Culture shock is a very real experience for many people who move to another country. Anyone who has lived in another country has tasted and lived through some level of culture shock. At the time it may feel more like homesickness, but culture shock has definite stages one goes through when adjusting to a new language, country and culture.
What is culture shock and what causes it? When you move to a new country, everything is unfamiliar; weather, landscape, language, food, dress, social roles, values, customs and communication - basically, everything you're used to is no longer in place. Your patterns are off-kilter, the smells, sounds and tastes are unusual and you can't easily communicate. This is culture shock.
Symptoms of Culture Shock, adapted from The Spruce
- a feeling of sadness and loneliness
- an over-concern about your health
- headaches, pains, and allergies
- insomnia or sleeping too much
- feelings of anger, depression, vulnerability
- idealizing your own culture
- trying too hard to adapt by becoming obsessed with the new culture
- the smallest problems seem overwhelming
- feeling shy or insecure
- become obsessed with cleanliness
- overwhelming sense of homesickness
- feeling lost or confused
- questioning your decision to move to this place
The Honeymoon Stage
Like any new experience, there's a feeling of euphoria when you first arrive to a new country and you're in awe of the differences you see and experience. You feel excited, stimulated, enriched. During this stage, you still feel close to everything familiar back home.
The Distress Stage
Everything you're experiencing no longer feels new; in fact, it's starting to feel like a thick wall that's preventing you from experiencing things. You feel confused, alone, and realize that the familiar support systems are not easily accessible.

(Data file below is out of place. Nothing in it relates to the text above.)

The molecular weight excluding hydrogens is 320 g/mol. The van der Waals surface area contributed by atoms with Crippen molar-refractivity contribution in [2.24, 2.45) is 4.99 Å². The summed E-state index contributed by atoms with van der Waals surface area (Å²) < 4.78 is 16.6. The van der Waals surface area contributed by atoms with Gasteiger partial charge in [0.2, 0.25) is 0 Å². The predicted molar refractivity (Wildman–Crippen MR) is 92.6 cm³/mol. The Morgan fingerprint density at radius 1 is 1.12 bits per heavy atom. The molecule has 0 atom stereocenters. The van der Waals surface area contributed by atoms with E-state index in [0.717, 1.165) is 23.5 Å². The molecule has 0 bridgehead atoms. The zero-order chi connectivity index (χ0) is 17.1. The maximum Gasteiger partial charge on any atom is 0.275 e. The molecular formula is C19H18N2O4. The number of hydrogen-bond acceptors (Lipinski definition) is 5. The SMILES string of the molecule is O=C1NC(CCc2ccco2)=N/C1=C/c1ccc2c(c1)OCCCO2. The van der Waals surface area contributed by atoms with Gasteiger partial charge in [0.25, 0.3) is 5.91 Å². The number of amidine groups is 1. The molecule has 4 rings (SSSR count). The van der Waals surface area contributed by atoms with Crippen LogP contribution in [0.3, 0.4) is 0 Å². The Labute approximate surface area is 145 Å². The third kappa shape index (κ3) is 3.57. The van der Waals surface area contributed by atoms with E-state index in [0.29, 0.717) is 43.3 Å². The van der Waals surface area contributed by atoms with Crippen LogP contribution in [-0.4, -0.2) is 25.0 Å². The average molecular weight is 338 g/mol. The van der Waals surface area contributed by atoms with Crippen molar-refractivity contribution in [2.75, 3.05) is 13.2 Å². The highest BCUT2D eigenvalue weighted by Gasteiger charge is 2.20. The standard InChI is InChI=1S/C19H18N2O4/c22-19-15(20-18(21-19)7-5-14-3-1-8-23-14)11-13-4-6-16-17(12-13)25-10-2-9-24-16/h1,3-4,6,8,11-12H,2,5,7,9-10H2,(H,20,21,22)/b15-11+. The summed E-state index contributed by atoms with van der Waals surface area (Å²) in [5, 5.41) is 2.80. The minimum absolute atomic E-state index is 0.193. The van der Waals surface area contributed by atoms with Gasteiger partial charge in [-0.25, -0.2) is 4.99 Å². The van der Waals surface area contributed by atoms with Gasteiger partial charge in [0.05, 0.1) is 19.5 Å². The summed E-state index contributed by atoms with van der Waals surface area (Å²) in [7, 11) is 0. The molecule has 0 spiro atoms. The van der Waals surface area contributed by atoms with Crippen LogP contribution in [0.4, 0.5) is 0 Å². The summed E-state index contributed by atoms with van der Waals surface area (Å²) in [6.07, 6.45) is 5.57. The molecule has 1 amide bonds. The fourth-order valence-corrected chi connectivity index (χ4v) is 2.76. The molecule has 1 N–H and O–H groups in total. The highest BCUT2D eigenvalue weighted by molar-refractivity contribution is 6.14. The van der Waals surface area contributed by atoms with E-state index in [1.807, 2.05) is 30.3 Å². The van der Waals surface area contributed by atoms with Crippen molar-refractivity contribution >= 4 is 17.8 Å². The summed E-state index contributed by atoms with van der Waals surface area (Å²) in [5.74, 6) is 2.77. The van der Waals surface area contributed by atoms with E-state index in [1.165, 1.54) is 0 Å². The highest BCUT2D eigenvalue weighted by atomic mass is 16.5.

During this stage, you start refusing to accept the differences you encounter. You're angry, frustrated and even feel hostile to those around you. You start to idealize life "back home" and compare your current culture to what is familiar. You dislike the culture, the language, the food. Don't worry. This is absolutely normal. You're adjusting. This is actually a pretty common reaction to anything new. Any big adjustment can cause you to wonder why you made the decision to change.
You start to accept the differences and feel like you can begin to live with them. You feel more confident and better able to cope with any problems that may arise. You no longer feel isolated and instead you're able to look at the world around you and appreciate where you are.
You are yourself again! You embrace the new culture and see everything in a new, yet realistic light. You feel comfortable and confident. You appreciate both the differences and similarities of your new culture. You start to feel at home.
How to Help Yourself
There are several things you can do to help yourself through the stages of culture shock. First, fight the urge to retreat and join a club, try out for a sports team, volunteer, attend a local church or take a language class. Mixing, meeting new people and forcing yourself to become part of the community will help you!
Get out. Walk around your neighborhood. Volunteer (see the Tick-or-Toiletries opportunity in this newsletter!). Be seen. Smile. You'll soon be recognized. There's nothing that says you're home like a friend saying "hello" in any language. Get to know your city, its history and culture. This will help ease you into life in your new home.